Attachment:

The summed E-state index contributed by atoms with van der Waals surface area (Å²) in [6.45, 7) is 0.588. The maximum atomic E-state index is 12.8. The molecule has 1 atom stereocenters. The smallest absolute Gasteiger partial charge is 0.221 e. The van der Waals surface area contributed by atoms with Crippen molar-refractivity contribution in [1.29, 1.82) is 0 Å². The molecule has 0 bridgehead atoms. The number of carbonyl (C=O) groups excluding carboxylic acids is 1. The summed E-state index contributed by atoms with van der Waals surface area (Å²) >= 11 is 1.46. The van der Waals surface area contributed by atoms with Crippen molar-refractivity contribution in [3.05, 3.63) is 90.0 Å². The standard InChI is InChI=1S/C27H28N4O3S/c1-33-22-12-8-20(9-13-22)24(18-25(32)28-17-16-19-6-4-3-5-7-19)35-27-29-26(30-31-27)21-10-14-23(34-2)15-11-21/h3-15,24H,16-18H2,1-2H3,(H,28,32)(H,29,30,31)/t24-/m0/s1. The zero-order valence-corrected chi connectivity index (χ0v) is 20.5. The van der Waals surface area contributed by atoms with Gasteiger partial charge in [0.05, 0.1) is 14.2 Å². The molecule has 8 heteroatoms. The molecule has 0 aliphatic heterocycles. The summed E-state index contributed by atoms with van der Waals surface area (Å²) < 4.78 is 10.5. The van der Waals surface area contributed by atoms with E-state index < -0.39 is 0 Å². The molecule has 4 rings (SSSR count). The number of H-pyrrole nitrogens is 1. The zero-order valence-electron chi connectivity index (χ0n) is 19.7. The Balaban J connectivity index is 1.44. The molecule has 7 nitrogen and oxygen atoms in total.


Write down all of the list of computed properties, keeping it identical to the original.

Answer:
The summed E-state index contributed by atoms with van der Waals surface area (Å²) in [6.45, 7) is 0.588. The maximum atomic E-state index is 12.8. The molecule has 1 atom stereocenters. The smallest absolute Gasteiger partial charge is 0.221 e. The van der Waals surface area contributed by atoms with Crippen molar-refractivity contribution in [1.29, 1.82) is 0 Å². The molecule has 0 bridgehead atoms. The number of carbonyl (C=O) groups excluding carboxylic acids is 1. The summed E-state index contributed by atoms with van der Waals surface area (Å²) >= 11 is 1.46. The van der Waals surface area contributed by atoms with Crippen molar-refractivity contribution in [3.05, 3.63) is 90.0 Å². The standard InChI is InChI=1S/C27H28N4O3S/c1-33-22-12-8-20(9-13-22)24(18-25(32)28-17-16-19-6-4-3-5-7-19)35-27-29-26(30-31-27)21-10-14-23(34-2)15-11-21/h3-15,24H,16-18H2,1-2H3,(H,28,32)(H,29,30,31)/t24-/m0/s1. The zero-order valence-corrected chi connectivity index (χ0v) is 20.5. The van der Waals surface area contributed by atoms with Gasteiger partial charge in [0.05, 0.1) is 14.2 Å². The molecule has 8 heteroatoms. The molecule has 0 aliphatic heterocycles. The summed E-state index contributed by atoms with van der Waals surface area (Å²) < 4.78 is 10.5. The van der Waals surface area contributed by atoms with E-state index < -0.39 is 0 Å². The molecule has 4 rings (SSSR count). The number of H-pyrrole nitrogens is 1. The zero-order valence-electron chi connectivity index (χ0n) is 19.7. The Balaban J connectivity index is 1.44. The molecule has 7 nitrogen and oxygen atoms in total.